After helping organize nine WordCamps, I’ve made just about all the mistakes. Hopefully I’ve learned from each of them. Recently an organizer of an upcoming WordCamp asked me my thoughts on using food trucks to feed WordCampers.
The pro is that you get a nice variety of foods to choose from. Much better and much more fun than the grab-n-go sandwich boxes you’ll find at a lot of camps. (I’m not knocking the grab-n-go option. All options have their pros and cons.) The con is that the lines can back up if food truck logistics are planned poorly. Long lines can dampen the mood of a camp, especially when folks are hungry. And the number one thing to make any camp successful is keeping folks happy. So, here are my tips:
- Taste test: (This is my favorite tip, because I love to eat.) Test out the trucks ahead of time for service and speed. Again, moving folks through the line quickly is key. All trucks will claim they can move people, but that’s not always true. So if you find the trucks you are considering out in the wild, you can see just how quickly they can turn around and order and deal with a queue.
- Streamline: Have each truck limit themselves to 3 or so meal options. This makes it easier for folks to decide on a meal (another thing that can slow down the queue). Also it makes it easier for the trucks to serve. Dishing out one of three meals is much quicker and easier than having a full menu. It’s like when you take a party of 20 to a restaurant and they limit the menu. Also, it keeps each truck from running out of a favorite. Often times there will be a clear favorite that everybody wants. If the truck did not bring enough ingredients to accommodate the rush, they run out quickly. Then all the folks that decided on that meal suddenly have to decide on something new, or worse another truck, on the spot – again slowing down the queue.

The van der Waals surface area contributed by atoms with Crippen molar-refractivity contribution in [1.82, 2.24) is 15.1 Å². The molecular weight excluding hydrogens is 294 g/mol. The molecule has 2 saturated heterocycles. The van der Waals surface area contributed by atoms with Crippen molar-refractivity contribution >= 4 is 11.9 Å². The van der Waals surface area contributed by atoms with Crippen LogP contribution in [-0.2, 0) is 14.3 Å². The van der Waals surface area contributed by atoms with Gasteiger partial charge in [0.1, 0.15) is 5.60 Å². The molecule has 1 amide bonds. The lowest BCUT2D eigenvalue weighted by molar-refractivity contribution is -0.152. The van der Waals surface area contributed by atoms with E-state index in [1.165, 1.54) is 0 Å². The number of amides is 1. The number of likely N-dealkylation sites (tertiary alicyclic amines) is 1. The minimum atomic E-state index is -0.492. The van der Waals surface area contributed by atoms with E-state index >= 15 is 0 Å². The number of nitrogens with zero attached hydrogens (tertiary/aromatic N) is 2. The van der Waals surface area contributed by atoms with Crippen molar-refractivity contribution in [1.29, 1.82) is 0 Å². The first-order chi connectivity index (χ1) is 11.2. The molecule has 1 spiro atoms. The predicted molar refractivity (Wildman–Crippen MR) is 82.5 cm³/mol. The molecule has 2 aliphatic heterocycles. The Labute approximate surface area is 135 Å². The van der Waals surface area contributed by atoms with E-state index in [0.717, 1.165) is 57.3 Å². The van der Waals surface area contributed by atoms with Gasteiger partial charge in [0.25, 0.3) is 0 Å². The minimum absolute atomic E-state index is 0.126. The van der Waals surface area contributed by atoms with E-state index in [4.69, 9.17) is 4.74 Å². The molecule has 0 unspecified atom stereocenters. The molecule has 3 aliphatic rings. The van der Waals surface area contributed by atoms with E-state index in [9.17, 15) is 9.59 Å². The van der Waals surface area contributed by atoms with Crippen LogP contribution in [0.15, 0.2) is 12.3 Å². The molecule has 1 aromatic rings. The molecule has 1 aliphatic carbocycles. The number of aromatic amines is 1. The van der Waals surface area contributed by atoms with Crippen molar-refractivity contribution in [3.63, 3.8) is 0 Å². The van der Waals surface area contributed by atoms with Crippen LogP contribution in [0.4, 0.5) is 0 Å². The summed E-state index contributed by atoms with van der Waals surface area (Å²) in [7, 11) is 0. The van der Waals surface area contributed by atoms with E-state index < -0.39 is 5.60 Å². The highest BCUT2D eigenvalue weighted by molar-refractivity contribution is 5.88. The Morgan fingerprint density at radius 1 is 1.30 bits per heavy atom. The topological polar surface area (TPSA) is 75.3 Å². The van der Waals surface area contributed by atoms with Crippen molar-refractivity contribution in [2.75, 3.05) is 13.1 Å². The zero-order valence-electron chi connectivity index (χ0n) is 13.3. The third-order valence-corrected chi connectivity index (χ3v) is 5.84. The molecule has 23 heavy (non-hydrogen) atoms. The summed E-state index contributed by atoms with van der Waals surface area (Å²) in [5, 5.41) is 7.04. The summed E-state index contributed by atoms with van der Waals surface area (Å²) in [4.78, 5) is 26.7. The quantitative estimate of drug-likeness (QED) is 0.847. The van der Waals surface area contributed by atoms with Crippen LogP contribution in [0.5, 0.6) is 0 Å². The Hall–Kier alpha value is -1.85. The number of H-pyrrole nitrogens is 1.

- Notify: Announce the choices ahead of time. Use the schedule, the website, the morning announcements, the lunch call, etc. to list out what the lunch truck options are. This let’s folks start getting an idea of what they’d like to choose ahead of time. Again, streamlines the queue situation.
- Dispersement: Try to stagger the release of people. As soon as the trucks are ready to serve, start sending people over. Don’t wait until the appointed lunch time to announce the trucks are ready. If you can send people in waves it makes it easier for the trucks to manage the crowds and it tends to cycle out the available seating/eating availability as well.
- Ratios: Generally we find that 1 truck per 100-150 people tends to be a workable ratio. It can depend a bit on the logistics of the day, but that will at least get you an idea of what you should be looking for.
- Health options: Having each truck provide at least one vegetarian option tends to be pretty doable. However, I’ve had a really hard time finding any trucks that can accommodate gluten-free. But do consider what your health mandates are, because food trucks are harder to account for those. You may need to account for an alternative.
- Drinks/sides: If you are negotiating that each person gets “one meal,” be sure to clarify what that means. Usually, that is a main dish, a drink, and a side (cookie, chips, etc.). But we’ve had some trucks try to claim that the drink and/or side was not included.